The Issue
The world is running out of natural resources.
The Insight
The amount of natural resources required to produce a piece of meat is more than what we can imagine. From huge pieces of land cleared out for farm animals to the large amounts of water and energy used in the process of rearing them.
The Proposition
Therefore, we approached People for the Ethical Treatment of Animals (PETA) and came up with a series of print ads to show how much we are actually paying when we indulge in a good piece of steak.
“The next time you see a piece of meat on your plate, consider this: It took more than 5,000 litres of water to put it there. That's as much water as there is an average swimming pool. Or enough water to shower twice a day for six months. Or enough drinking water for everybody in a medium-sized village in Central Africa for an entire year. More food for thought about meat at” 
“Meat for dinner? Then you should chew on this: A piece of land equal in size to seven football fields is bulldozed every minute to create more room for farmed animals. Eleven species of wild animals, birds, and insects disappear forever from the face of the Earth every hour. Gasses produced by farmed animals are estimated to raise the global temperature by up to 2 degrees each year. More unpalatable facts about meat at”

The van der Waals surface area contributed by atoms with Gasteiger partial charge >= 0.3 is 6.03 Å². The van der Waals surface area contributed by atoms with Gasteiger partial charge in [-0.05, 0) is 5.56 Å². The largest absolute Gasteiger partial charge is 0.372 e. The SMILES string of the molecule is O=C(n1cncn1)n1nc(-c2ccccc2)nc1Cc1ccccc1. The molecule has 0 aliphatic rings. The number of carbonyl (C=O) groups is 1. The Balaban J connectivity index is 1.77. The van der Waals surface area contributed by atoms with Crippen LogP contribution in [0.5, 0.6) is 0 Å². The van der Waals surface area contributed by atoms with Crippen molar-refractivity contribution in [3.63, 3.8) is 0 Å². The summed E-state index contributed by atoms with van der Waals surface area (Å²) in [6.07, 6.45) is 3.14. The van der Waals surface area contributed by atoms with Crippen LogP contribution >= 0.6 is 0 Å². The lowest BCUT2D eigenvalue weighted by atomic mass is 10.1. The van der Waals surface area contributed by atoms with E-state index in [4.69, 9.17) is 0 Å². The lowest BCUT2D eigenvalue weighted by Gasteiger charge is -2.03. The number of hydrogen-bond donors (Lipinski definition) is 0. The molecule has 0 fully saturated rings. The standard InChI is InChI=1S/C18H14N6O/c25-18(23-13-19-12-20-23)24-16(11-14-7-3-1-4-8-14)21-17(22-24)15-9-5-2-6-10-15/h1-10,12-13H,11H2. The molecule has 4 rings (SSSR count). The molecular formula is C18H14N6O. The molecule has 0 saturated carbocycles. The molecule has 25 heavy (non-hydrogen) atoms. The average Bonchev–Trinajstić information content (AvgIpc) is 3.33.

“The steak doesn’t just walk to your plate. Huge amounts of energy are spent in growing grain, soybeans, and other animal fodder. More energy is then invested in harvesting and transporting this feed to the feedlots. The animals must then be transported to the slaughterhouses, from which the meat must be trucked in refrigerated trucks to yet another processing plant before it is ready for the supermarket, from which it will go to the restaurant before it lands on your plate. Now you know why more than one-third of all fossil fuels produced in the world goes toward animal agriculture. More unsavory facts about meat at” 
Agency: DDB Singapore
Creative Directors: Thomas Yang, Joji Jacob
Head of Art: Thomas Yang
Art Director: Huang Yizhen
Copywriter: Choon Yeng Teng, Joji Jacob
Photographers: Allan Ng (The Republic Studios), Julio López Saguar (Getty Images), Sven Hagolani (Getty Images), Norbert Schaefer Getty Images)
Digital Imaging: Digitalis
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